It would not be an exaggeration to say that pluralism was central to the philosophical thought of William James. Repeatedly, James claimed that the difference between monism and pluralism was the "most pregnant" in philosophy.1 Radical empiricism, James's distinctive metaphysical vision, was first introduced as the view that pluralism was a plausible hypothesis about the permanent state of the world, and this pluralism continued to be a central feature of his philosophy in later years.2The assertion that pluralism was a valid (...)
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  8. James and Hegel: Looking for a Home.Robert Stern & Neil W. Williams - 2018 - In Alexander Mugar Klein (ed.), The Oxford Handbook of William James. New York, NY: Oxford University Press.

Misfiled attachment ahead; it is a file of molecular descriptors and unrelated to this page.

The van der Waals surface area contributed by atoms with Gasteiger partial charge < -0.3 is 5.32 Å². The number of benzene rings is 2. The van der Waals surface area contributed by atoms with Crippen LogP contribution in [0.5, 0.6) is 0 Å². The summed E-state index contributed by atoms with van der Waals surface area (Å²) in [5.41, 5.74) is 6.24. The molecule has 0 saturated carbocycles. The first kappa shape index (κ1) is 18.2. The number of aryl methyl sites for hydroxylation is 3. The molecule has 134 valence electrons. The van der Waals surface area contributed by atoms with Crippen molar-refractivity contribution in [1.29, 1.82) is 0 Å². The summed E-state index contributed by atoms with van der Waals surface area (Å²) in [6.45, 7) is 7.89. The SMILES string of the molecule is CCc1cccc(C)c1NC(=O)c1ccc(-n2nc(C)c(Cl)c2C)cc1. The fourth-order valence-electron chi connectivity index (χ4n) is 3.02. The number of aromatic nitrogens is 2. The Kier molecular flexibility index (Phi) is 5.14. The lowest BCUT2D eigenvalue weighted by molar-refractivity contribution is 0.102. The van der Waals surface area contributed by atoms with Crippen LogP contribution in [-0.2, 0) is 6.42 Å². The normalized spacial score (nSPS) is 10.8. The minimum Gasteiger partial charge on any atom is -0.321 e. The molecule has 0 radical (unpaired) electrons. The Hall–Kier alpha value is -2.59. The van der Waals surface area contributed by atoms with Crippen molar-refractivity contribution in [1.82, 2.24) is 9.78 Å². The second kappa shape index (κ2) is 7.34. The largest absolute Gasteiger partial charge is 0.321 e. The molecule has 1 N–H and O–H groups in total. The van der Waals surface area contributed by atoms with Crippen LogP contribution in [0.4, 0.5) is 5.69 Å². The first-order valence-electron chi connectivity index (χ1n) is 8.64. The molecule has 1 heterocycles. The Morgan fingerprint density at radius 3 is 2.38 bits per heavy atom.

Although William James formed his philosophical views in direct reaction to the Hegelianism then dominant in American and British institutions, modern critics have tended to reject James’s criticism of G. W. F. Hegel as superficial and outdated. This is in part due to James’s energetic rhetorical style, but also because James at his most polemical tends to present his pluralistic and pragmatist empiricism as diametrically opposed to Hegel’s monistic and intellectualistic idealism, so that it is not clear how the two (...)
     
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  9. Radical Empiricism, British Idealism, and the Reality of Relations.Neil W. Williams - 2021 - In Sarin Marchetti (ed.), The Jamesian Mind. New York, NY: Routledge. pp. 398-411.